A Day After Report, Violent White Supremacist Loses Job With Defense Contractor

By A.C. Thompson and Ali Winston Defense contractor Northrop Grumman said it will investigate an...

By A.C. Thompson and Ali Winston

Defense contractor Northrop Grumman said it will investigate an employee identified as a member of a violent white supremacist group in a recent report by ProPublica and Frontline.

The employee, Michael Miselis, a 29-year-old aerospace engineer, works at the company’s facility in Redondo Beach, California, and holds a government-issued security clearance of the sort required for personnel assigned to classified military projects. Outside of his professional life, Miselis belongs to the Rise Above Movement, a racist Southern California group whose members have physically attacked their political foes in at least four different cities.

Through analysis of photos and video, as well as interviews with law enforcement officials, ProPublica and Frontline were able to establish Miselis’ membership in RAM and verify his role at the center of melees last year in Charlottesville, Virginia, and an earlier pro-Trump event in Berkeley, California.

He showed up for the white power rally in Charlottesville prepared for combat: He was wearing an athletic mouth guard and had his hands wrapped in tape, like a boxer. Video and photos show him pushing an African-American counter-protester to the pavement and punching him; during the same altercation, another RAM member choked, kicked and punched two female counter-protesters, leaving them bloodied.

In Berkeley, Miselis was part of a RAM contingent that engaged in hours of street fighting. He was captured on video punching and wrestling with rivals.

Responding to ProPublica and Frontline’s reporting, the company issued a statement, saying via Twitter: “We do not tolerate hatred or illegal conduct and we condemn racist activities in any shape or form. We are taking immediate action to look into the very serious issues raised by these reports.”

Northrop CEO Wesley G. Bush also sent out message regarding Miselis to all company staff.

“I was deeply saddened yesterday to see news reports alleging that one of our employees engaged in violence as part of the Charlottesville protests,” wrote Bush in a letter sent out today and reviewed by ProPublica and Frontline. “We issued a statement yesterday to reaffirm the values of our company and to state publicly that we will investigate these allegations and act upon our findings.”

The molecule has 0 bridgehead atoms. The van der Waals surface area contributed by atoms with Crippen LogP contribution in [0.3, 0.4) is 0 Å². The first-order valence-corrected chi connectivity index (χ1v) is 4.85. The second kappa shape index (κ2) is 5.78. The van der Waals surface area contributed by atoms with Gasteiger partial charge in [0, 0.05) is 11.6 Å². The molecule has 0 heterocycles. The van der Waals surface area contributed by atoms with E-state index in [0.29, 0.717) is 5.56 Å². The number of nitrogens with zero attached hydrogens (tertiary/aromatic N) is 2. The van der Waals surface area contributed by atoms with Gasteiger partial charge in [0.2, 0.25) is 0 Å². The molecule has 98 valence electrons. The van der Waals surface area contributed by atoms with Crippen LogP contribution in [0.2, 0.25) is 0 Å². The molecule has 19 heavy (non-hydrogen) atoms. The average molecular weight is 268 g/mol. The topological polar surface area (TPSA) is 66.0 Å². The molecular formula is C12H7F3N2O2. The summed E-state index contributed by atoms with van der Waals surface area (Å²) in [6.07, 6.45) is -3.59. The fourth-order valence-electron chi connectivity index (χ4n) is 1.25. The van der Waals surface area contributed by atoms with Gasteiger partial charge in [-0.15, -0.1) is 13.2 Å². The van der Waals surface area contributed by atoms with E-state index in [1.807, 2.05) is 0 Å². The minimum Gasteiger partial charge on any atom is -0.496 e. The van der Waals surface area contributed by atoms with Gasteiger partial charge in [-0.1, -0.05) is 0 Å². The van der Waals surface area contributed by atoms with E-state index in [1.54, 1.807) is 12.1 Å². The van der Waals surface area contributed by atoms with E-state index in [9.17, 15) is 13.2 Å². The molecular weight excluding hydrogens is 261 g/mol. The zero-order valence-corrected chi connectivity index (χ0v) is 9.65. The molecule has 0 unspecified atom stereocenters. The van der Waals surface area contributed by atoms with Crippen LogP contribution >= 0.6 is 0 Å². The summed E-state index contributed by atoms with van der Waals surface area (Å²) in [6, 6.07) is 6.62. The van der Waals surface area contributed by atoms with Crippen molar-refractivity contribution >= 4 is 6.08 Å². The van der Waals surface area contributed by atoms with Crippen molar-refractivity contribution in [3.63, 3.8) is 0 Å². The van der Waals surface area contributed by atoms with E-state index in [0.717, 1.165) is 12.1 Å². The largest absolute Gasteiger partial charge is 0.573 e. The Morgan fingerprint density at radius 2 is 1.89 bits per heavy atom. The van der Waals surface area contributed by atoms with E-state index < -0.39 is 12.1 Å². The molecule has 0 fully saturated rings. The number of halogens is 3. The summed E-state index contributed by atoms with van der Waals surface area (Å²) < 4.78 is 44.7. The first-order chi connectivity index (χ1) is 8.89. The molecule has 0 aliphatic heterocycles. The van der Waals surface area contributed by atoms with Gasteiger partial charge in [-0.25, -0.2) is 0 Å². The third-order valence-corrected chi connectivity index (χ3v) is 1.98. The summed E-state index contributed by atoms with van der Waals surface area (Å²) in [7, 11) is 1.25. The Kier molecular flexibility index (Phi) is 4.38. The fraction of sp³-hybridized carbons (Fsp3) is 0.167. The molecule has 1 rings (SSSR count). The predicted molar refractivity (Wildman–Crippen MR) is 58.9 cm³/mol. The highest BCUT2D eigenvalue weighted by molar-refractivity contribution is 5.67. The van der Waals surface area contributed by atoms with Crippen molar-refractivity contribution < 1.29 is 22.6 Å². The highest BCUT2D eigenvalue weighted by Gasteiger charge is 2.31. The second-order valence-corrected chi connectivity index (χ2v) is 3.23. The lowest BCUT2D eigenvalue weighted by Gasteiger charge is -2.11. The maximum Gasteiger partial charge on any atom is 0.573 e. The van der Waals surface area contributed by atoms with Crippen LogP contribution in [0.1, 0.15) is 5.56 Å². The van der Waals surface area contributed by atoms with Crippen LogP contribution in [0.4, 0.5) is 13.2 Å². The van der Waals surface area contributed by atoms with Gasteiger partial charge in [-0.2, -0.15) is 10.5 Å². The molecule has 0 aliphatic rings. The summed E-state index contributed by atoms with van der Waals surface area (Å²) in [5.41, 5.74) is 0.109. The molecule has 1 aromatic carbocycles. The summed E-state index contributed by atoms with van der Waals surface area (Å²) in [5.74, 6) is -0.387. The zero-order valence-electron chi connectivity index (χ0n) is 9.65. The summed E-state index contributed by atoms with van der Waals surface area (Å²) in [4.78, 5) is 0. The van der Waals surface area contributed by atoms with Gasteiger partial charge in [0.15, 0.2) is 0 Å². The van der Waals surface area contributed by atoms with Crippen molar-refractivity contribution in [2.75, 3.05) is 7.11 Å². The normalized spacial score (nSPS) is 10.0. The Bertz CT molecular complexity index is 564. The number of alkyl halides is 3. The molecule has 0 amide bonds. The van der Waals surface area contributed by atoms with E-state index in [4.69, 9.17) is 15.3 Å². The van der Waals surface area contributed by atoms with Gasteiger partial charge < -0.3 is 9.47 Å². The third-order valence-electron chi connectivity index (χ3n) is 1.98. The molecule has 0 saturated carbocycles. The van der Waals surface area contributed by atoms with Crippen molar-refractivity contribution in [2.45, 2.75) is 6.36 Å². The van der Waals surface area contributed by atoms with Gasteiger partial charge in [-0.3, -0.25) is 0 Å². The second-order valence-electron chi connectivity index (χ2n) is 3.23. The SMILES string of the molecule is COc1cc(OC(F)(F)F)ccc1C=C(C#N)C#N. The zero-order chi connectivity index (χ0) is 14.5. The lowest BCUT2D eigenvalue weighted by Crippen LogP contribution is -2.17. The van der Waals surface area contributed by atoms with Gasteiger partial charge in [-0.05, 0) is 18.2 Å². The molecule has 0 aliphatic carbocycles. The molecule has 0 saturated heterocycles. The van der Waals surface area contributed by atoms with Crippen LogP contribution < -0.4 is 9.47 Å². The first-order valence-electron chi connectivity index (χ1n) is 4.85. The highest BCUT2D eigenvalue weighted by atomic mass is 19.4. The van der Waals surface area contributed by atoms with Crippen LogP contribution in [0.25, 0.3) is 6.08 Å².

Company spokespeople did not offer any additional comment.

Northrop was alerted to Miselis’ involvement in the white supremacist group at least as early as mid-May when the firm was contacted by ProPublica and Frontline journalists seeking comment. Current and former employees of Northrop said Miselis had also informed the company that he had been approached by reporters — a requirement for contractors holding security clearances.

Internal Northrop records show Miselis is employed by the company’s aerospace systems division, but it’s not clear whether he works on military projects or on research for civilian endeavors. It’s also unclear precisely what type of security clearance he holds.

When approached by reporters, Miselis said he didn’t know anything about the events in Charlottesville, and when asked about his affiliation with RAM said, “I think you got the wrong guy.”

Today, in a status message to Northrop’s internal IM system posted by Miselis and reviewed by ProPublica and Frontline, Miselis wrote, “Believe none of what you hear and half of what you see.”

RAM is a focus of an ongoing probe by the FBI, which is looking into the gang’s criminal activities, according to law enforcement officials with knowledge of the inquiry. An FBI spokesperson would not confirm or deny any investigation of RAM.

The revelations about the white supremacist working within Northrop’s ranks comes as Rep. Raja Krishnamoorthi, a Democrat from Illinois, is preparing legislation that would require federal agencies to submit an annual report detailing the number of individuals who were denied security clearances due to their affiliations with hate groups. Additionally, it would force agencies to list people who were granted clearances despite their involvement in racial extremist organizations.

Krishnamoorthi plans to introduce the proposal next week.

Grace Carmichael, a member of the congressman’s staff, said, “Not only is there no law that stops people affiliated with hate groups from obtaining a clearance, there’s no sense of how many people with these affiliations have been approved for clearances.”

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